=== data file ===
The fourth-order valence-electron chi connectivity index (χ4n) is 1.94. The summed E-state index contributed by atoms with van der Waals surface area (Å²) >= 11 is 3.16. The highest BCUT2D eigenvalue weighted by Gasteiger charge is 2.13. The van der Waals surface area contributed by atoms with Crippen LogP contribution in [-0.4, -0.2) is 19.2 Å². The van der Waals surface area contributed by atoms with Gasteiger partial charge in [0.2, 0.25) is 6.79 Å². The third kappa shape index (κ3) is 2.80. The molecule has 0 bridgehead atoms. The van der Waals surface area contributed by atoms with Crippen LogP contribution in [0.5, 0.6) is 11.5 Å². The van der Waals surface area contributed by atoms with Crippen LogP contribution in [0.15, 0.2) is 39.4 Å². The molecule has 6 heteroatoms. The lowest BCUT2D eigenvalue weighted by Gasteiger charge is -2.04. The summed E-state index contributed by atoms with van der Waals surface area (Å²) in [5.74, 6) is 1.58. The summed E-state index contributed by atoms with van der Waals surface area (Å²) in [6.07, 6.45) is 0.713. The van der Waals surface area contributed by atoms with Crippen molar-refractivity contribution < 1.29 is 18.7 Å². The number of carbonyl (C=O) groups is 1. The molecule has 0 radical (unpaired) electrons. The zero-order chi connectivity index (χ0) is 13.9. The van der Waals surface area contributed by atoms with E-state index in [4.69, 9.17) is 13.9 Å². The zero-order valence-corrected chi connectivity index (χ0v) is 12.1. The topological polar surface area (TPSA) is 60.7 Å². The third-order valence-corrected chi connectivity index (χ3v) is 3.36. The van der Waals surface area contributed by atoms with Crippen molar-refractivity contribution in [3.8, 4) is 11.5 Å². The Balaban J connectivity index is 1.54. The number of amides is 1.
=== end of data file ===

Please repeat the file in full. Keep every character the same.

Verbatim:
The fourth-order valence-electron chi connectivity index (χ4n) is 1.94. The summed E-state index contributed by atoms with van der Waals surface area (Å²) >= 11 is 3.16. The highest BCUT2D eigenvalue weighted by Gasteiger charge is 2.13. The van der Waals surface area contributed by atoms with Crippen LogP contribution in [-0.4, -0.2) is 19.2 Å². The van der Waals surface area contributed by atoms with Gasteiger partial charge in [0.2, 0.25) is 6.79 Å². The third kappa shape index (κ3) is 2.80. The molecule has 0 bridgehead atoms. The van der Waals surface area contributed by atoms with Crippen LogP contribution in [0.5, 0.6) is 11.5 Å². The van der Waals surface area contributed by atoms with Crippen LogP contribution in [0.15, 0.2) is 39.4 Å². The molecule has 6 heteroatoms. The lowest BCUT2D eigenvalue weighted by Gasteiger charge is -2.04. The summed E-state index contributed by atoms with van der Waals surface area (Å²) in [5.74, 6) is 1.58. The summed E-state index contributed by atoms with van der Waals surface area (Å²) in [6.07, 6.45) is 0.713. The van der Waals surface area contributed by atoms with Crippen molar-refractivity contribution < 1.29 is 18.7 Å². The number of carbonyl (C=O) groups is 1. The molecule has 0 radical (unpaired) electrons. The zero-order chi connectivity index (χ0) is 13.9. The van der Waals surface area contributed by atoms with E-state index in [4.69, 9.17) is 13.9 Å². The zero-order valence-corrected chi connectivity index (χ0v) is 12.1. The topological polar surface area (TPSA) is 60.7 Å². The third-order valence-corrected chi connectivity index (χ3v) is 3.36. The van der Waals surface area contributed by atoms with Crippen molar-refractivity contribution in [3.8, 4) is 11.5 Å². The Balaban J connectivity index is 1.54. The number of amides is 1.